As explained in our paper, “Gender reflects social norms and expectations ascribed to women and men, in contrast to biological characteristics that are captured by sex. Gender can be referred to as the nonbiological aspects of being male or female (e.g., social roles, personality traits).Our team had previously shown that sex differences in access to care for ACS were partly explained by these gender-related characteristics, such that both men and women presenting with acute coronary syndrome and with personality traits and social roles traditionally ascribed to women (e.g. sensitive to the needs of others, shy, household  responsibility, child care) were waiting longer before diagnostic tests and were less likely to receive invasive treatment procedures such as percutaneous coronary intervention, when compared to men and women with masculine gender-related characteristics. We then aimed to assess whether gender was also playing a role in sex differences in adverse outcomes following acute coronary syndrome.

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Who Should Have A Carotid Artery Stent vs Endarterectomy?

MedicalResearch.com Interview with:
Sophie Vincent, Medical Student
McGill University and
Kristian Filion, PhD FAHA
Assistant Professor of Medicine
Division of Clinical Epidemiology
Jewish General Hospital/McGill University

Medical Research: What is the background for this study? What are the main findings?

Response: Patients with carotid atherosclerosis causing vascular stenosis are at increased risk of stroke, which is the third leading cause of death in the United States and in Canada. Carotid artery stenting and carotid endarterectomy are the primary surgical options for the treatment of carotid stenosis. With the assumption that an endovascular approach would offer a more favorable safety profile than open surgical procedure, the use of stenting increased significantly following its entry into the market in the 1990s. However, despite this observed increase in use, the long-term safety and efficacy of stenting relative to endarterectomy remained unclear, which is why we decided to conduct this study.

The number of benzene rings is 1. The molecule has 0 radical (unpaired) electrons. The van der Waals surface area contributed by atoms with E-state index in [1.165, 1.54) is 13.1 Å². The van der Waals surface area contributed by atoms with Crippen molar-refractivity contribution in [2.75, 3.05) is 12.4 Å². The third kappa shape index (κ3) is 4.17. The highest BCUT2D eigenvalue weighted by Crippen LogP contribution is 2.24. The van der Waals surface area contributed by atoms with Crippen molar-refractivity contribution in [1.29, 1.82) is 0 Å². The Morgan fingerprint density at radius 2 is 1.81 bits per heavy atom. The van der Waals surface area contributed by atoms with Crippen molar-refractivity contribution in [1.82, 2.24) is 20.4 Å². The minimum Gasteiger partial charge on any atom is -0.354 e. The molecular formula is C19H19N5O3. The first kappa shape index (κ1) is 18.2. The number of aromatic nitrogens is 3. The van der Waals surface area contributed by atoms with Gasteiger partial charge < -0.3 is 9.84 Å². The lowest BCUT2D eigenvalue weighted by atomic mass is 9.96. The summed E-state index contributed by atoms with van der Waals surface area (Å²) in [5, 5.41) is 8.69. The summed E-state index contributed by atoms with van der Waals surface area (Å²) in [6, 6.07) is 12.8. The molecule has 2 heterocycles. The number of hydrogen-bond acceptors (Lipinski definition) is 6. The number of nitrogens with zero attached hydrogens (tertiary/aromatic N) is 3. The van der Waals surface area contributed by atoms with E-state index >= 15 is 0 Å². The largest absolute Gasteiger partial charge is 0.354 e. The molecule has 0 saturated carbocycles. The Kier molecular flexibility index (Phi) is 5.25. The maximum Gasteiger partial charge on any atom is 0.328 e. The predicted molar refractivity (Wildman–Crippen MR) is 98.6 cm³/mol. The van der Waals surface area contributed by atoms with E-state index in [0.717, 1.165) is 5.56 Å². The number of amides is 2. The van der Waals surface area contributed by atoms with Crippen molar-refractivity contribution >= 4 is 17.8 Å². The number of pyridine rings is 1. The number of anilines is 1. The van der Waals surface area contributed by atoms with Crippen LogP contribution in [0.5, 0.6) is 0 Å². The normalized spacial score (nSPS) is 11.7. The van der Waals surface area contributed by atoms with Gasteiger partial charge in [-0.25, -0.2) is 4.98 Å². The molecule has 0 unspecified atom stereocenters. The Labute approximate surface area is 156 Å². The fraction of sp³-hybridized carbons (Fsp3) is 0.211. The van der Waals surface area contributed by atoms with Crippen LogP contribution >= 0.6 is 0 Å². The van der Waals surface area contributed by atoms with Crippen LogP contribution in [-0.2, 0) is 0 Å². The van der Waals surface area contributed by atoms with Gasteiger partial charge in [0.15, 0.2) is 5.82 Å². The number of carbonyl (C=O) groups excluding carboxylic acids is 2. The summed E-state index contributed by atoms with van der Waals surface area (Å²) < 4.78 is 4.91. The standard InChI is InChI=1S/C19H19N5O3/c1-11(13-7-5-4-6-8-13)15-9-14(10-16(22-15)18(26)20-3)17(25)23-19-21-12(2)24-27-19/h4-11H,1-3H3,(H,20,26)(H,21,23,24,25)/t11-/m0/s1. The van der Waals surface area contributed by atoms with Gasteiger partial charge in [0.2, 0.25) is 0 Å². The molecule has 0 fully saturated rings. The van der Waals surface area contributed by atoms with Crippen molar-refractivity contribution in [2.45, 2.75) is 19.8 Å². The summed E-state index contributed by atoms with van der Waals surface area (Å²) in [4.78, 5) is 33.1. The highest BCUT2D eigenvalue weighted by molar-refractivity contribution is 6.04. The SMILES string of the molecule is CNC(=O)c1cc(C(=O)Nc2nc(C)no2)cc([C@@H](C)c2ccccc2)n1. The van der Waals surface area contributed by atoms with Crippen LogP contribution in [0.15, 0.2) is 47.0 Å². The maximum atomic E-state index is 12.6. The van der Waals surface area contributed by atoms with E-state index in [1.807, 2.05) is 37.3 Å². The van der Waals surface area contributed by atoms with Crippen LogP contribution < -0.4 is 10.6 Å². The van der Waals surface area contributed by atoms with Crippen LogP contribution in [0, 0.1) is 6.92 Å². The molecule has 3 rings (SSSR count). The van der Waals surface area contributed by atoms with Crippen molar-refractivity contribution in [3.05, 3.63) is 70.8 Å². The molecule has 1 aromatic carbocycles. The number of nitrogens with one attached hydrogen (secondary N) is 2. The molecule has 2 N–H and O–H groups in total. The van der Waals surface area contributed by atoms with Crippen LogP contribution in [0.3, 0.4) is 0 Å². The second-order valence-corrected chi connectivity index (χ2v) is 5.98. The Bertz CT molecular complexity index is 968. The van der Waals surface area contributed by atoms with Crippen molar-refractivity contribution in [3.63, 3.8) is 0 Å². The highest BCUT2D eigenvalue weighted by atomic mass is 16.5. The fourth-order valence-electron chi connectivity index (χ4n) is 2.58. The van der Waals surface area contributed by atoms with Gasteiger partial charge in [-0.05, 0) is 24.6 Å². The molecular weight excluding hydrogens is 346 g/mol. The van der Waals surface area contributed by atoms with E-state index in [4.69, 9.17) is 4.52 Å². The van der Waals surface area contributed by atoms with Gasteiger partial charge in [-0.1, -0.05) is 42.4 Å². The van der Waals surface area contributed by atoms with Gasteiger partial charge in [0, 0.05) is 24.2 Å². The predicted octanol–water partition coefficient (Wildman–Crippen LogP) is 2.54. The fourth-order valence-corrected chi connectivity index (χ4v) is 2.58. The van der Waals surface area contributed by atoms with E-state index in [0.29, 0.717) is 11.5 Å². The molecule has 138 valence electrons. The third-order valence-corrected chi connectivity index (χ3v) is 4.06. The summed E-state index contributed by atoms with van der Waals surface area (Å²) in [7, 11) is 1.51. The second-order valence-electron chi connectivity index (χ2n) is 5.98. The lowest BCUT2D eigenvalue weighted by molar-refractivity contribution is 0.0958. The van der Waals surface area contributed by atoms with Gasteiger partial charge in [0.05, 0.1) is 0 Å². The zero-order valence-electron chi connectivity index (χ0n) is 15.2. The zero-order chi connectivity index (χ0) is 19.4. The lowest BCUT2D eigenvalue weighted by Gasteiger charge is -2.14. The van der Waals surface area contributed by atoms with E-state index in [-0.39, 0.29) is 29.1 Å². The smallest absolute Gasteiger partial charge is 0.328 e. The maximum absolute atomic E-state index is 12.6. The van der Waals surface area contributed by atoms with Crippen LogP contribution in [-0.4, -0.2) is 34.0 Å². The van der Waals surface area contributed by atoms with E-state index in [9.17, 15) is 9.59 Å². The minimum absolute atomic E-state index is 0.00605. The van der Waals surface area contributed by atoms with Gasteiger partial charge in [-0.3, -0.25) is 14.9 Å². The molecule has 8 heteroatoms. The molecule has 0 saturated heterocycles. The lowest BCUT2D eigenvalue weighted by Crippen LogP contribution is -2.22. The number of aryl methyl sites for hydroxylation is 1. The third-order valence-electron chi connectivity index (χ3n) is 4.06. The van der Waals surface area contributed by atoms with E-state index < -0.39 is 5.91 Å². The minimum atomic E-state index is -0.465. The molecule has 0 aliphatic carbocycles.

Although carotid artery stenting has more favorable periprocedural outcomes with respect to myocardial infarction, hematoma, and cranial nerve palsy, the observed increased risk of stroke throughout follow-up with stenting suggests that endarterectomy remains the treatment of choice for the management of carotid stenosis.
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Off Label Prescriptions Risk More Adverse Drug Effects

MedicalResearch.com Interview with:
Tewodros Eguale, MD, PhD
Department of Epidemiology, Biostatistics, and Occupational Health,
McGill University, Montreal, Quebec, Canada
Research Fellow in Medicine
Brigham and Women’s Hospital

Medical Research: What is the background for this study?